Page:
strength, equal deep tendon reflexes ("DTRs"), no
atrophy; lumbar flexion at 90 degrees, cervical flexion at 5
to 15 degrees, and normal range of motion in bilateral upper
and lower extremities. (Tr. 182). Dr. Kamenar also noted that
during the April 2012 examination, Plaintiff used no
assistive device, presented with normal gait, was able to
normal get on/off the examination table, able to rise from
the chair, and demonstrated normal walking on heels and toes,
normal squatting. (Tr. 182). Dr. Kamenar opined that
Plaintiff would be unable to perform past relevant work
because Plaintiff was limited to light exertional work that
was also simple and routine. (Tr. 186).
Radiographic Records: Fuhai Li, M.D.; John Fiss, M.D.;
Richard P. Kennedy, M.D.
April 10, 2007, Dr. Li interpreted images of Plaintiff's
cervical spine and concluded that they revealed: 1) cervical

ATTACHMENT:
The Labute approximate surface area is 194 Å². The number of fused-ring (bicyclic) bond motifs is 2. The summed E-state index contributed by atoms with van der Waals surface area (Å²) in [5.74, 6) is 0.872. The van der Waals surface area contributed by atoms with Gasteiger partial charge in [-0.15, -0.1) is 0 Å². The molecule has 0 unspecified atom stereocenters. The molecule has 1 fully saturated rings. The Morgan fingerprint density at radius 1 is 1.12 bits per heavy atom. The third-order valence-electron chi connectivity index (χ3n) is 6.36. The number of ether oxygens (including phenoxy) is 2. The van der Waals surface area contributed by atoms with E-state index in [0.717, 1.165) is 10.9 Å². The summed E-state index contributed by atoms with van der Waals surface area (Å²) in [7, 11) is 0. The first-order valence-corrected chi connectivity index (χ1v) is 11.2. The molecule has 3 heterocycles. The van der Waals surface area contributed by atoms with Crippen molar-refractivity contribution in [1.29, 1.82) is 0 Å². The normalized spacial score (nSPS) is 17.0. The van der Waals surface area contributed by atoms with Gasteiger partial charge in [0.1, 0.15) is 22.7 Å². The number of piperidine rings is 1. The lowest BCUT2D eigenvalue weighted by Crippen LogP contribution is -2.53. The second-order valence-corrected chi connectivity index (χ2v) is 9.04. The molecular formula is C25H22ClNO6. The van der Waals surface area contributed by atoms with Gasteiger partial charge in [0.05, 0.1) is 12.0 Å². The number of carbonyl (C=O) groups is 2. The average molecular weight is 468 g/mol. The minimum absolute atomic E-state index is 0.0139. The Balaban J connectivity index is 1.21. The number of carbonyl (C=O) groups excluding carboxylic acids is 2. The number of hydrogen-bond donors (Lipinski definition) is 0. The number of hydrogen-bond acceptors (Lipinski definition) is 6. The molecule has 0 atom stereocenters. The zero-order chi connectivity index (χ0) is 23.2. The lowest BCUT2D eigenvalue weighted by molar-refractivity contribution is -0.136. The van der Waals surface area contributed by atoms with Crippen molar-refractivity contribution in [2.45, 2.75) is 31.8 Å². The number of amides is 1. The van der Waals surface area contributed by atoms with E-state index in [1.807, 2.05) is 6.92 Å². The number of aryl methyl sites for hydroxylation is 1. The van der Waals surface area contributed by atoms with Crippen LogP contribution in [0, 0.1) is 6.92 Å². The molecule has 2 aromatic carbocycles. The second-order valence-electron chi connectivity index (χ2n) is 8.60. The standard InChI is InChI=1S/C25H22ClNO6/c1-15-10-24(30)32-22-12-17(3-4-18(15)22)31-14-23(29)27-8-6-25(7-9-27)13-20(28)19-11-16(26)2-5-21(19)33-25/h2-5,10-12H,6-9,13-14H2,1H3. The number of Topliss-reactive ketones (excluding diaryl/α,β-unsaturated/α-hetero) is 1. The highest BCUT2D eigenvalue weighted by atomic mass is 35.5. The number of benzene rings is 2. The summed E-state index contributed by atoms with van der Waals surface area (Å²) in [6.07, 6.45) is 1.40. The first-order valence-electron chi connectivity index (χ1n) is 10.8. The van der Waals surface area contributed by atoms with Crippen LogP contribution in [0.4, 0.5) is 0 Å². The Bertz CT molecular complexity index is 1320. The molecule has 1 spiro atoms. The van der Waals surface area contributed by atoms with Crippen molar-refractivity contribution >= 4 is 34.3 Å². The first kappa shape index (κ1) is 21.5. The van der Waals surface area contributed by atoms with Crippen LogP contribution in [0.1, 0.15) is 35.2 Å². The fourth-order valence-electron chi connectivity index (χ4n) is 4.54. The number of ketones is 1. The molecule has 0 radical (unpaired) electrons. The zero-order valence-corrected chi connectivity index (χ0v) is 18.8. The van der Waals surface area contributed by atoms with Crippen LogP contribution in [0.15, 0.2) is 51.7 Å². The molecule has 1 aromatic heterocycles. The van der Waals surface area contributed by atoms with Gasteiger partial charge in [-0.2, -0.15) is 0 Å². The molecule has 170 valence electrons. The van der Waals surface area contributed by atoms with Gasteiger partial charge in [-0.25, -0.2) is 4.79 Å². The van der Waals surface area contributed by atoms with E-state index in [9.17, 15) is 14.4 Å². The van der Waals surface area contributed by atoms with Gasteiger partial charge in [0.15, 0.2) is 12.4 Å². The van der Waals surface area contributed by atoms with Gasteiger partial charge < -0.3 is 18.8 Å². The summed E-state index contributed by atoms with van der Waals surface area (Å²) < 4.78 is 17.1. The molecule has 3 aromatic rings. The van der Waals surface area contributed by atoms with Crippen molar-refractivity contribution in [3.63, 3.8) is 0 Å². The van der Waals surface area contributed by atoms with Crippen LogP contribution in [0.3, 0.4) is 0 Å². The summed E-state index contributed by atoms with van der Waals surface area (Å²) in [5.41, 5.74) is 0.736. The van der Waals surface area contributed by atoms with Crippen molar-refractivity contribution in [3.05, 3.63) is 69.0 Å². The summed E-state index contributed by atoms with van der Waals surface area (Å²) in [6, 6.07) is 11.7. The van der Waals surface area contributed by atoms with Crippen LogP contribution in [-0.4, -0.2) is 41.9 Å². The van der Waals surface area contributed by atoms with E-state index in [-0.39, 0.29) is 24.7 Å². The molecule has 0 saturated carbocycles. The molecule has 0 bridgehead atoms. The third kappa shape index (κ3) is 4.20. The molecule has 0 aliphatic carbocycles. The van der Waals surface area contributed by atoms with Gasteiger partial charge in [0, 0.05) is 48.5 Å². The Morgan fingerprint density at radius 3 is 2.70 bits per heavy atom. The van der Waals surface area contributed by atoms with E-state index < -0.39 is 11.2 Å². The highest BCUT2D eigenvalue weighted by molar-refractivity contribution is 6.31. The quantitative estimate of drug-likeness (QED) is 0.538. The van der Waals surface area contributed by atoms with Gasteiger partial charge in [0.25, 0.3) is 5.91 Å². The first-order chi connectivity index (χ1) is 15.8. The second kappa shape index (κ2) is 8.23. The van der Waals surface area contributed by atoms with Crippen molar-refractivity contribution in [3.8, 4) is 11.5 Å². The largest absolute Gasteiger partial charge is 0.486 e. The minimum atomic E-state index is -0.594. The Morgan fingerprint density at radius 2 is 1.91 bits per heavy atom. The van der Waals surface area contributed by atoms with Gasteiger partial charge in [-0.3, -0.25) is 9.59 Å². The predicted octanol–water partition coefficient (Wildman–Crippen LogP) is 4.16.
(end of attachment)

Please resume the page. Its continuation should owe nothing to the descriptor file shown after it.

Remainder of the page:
degenerative changes with disk desiccation; 2) mild disk
bulge at the level of C3-4, C4-5 and C5-6 with mild
impingement of thecal sac; 3) no spinal canal stenosis; 4)
minimal narrowing of the neural foramina at the level of
C3-4, C4-5 and C5-6 bilaterally; 5) no evidence of spinal
cord lesion or spinal cord compression. (Tr. 301). On January
19, 2009, Dr.
interpreted images of Plaintiffs cervical spine and concluded
that they revealed mild degenerative changes resulting in
mild right neural foraminal narrowing at ¶ 3-C4 and mild
central canal narrowing at ¶ 5-C6. (Tr. 316). On August
7, 2013, Dr. Kennedy interpreted images of Plaintiffs lumbar
spine and concluded that they were unremarkable. (Tr. 470).
Lehigh Valley Hospital-Cedar Crest: Matthew A. Nussbaum,
D.O.; Yuebing Li, M.D.; Bruce Nicholson, M.D.